Several regulatory circuits have been uncovered that govern, by different mechanisms, the cross-talk between membrane function and lipid synthesis. Proteins involved in this regulation may sense specific changes in lipid composition, membrane charge, fluidity, or curvature. One such mechanism controls the expression of the fatty acid desaturase, Ole1, by the ER membrane-bound transcription factors Mga2 and Spt23, which are cleaved and released from the membrane in response to changes in membrane fluidity or permeability (Hoppe et al. 2000). Both proteins are synthesized as larger, ER membrane-bound proteins that are ubiquitinated and cleaved by the activity of the 26S proteasome under low oxygen conditions, in conjunction with the ubiquitin-selective chaperone CDC48UFD1/NPL4. This cleavage detaches the soluble fragments from their membrane anchors, and allows them to enter the nucleus to control transcription of OLE1 and several other genes through the low oxygen response (LORE) promoter element. Proteasomal cleavage of Mga2 and Spt23 requires the essential E3 ubiquitin ligase, Rsp5, and lack of this activity results in a cellular requirement for unsaturated FA. Cleavage of Spt23 and Mga2 in the ER is believed to be regulated by the membrane environment, adjusting membrane lipid composition through the control of FA desaturation. Under normoxic conditions, OLE1 expression is activated by the oxygen-responsive transcription factor Hap1. Addition of unsaturated FA, including linoleic acid (C18:2) or arachidonic acid (C20:4), which are normally not present in yeast, results in a drastic and rapid reduction of OLE1 mRNA expression and stability. However, low oxygen tension leads to a massive induction of OLE1 expression through the LORE element present in its promoter. This induction is believed to increase efficiency of FA desaturation to support cellular growth under oxygen limiting (hypoxic) conditions (Martin et al. 2007; see also the chapter on Lipid Droplets and Peroxisomes for more discussion of fatty acid metabolism and regulation). Mga2 (but not Spt23) was also shown to be responsible for the rapid, but transient, up-regulation of OLE1 and other LORE-containing genes observed when inositol is added to cultures of wild-type yeast growing logarithmically in the absence of inositol (Jesch et al. 2006). Regulation of the phospholipid biosynthetic genes containing the UASINO promoter element also occurs in response to changes in the lipid composition in the ER membrane, through the binding of the Opi1 repressor to PA (see below). The ER is also the locus of complex regulatory cross-talk involving membrane expansion, the secretory pathway, the unfolded protein response (UPR) pathway, and phospholipid metabolism (Cox et al. 1997; Travers et al. 2000; Block-Alper et al. 2002; Chang et al. 2002, 2004; Hyde et al. 2002; Brickner and Walter 2004; Jesch et al. 2006; Gaspar et al. 2008; Schuck et al. 2009).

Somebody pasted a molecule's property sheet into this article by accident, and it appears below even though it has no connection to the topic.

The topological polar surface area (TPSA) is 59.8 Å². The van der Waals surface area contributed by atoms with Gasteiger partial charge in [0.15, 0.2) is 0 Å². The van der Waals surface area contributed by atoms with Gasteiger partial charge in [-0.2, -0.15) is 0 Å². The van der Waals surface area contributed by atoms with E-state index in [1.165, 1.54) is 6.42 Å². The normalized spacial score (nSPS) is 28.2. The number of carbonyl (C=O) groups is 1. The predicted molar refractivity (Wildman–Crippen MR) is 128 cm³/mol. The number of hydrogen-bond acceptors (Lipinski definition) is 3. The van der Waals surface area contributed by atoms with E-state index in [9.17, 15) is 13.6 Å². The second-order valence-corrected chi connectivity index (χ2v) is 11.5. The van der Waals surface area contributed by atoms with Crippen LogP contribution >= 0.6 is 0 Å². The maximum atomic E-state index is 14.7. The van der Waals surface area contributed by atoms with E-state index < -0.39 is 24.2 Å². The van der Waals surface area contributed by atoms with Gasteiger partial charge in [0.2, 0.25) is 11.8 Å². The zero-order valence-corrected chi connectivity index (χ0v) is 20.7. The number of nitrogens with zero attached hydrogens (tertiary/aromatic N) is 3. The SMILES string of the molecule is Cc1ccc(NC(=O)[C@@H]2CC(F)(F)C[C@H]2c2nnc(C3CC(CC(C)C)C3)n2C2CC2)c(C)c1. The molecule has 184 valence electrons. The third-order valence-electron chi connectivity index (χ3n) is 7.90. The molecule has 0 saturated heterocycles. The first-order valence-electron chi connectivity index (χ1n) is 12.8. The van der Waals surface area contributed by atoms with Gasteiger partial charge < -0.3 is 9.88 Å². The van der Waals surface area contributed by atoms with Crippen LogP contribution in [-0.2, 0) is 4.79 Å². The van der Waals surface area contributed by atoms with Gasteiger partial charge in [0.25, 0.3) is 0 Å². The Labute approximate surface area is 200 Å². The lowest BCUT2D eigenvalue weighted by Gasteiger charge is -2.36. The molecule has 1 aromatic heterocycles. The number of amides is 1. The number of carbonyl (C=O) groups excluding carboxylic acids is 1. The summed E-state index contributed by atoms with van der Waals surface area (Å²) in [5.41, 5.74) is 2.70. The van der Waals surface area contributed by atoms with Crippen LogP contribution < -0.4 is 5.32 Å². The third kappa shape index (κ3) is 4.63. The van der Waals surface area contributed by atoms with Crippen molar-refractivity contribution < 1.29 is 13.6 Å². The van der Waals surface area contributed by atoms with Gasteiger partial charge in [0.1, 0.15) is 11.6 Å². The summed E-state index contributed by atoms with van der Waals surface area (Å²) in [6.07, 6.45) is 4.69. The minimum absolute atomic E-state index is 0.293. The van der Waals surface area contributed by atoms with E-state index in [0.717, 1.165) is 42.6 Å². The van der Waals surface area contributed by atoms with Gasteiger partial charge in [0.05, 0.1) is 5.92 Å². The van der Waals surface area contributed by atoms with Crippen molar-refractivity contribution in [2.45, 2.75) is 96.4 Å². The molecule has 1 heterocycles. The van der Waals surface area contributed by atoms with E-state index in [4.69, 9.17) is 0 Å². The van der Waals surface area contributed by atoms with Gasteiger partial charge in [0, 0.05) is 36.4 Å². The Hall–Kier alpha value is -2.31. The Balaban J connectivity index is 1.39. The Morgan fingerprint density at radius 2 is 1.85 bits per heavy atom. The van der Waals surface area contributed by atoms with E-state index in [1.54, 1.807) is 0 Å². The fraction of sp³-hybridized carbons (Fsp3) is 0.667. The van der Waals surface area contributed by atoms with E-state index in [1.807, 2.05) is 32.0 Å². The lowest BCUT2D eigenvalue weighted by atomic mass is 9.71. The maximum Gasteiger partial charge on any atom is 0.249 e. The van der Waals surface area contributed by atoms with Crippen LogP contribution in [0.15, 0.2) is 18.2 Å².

Another example of regulation of lipid metabolism in yeast in response to changing membrane conditions was discovered in the course of analysis of a cho2Δopi3Δ mutant strain completely defective in PC formation via the PE methylation pathway (Boumann et al. 2006). When this mutant is deprived of choline, PC levels decline and as this process progresses, concomitant changes in acyl-chain distribution occur in PC and other phospholipids, especially PE. However, similar changes were not observed in the neutral lipid fraction. The shortening and increased saturation of PE acyl chains decreases the bilayer forming potential of PE and Boumann et al. (2006) suggest that phospholipid remodeling under these conditions may provide a mechanism for maintaining intrinsic membrane curvature. The nature of such a mechanism has not yet been defined, but yeast has a number of proteins harboring a BAR domain, including Rvs161 and Rvs167, which bind to liposomes in a curvature-dependent manner and promote tubule formation in vitro. In vivo studies in yeast indicate inappropriate regulation of phosphoinositide and sphingolipid metabolism impinges on Rsv161 and Rsv167 function (Ren et al. 2006; Youn et al. 2010). The Rim101 pathway, which is involved in regulating cellular pH in response to alkaline conditions and cell wall biogenesis, also appears to be involved in sensing membrane curvature (Mattiazzi et al. 2010).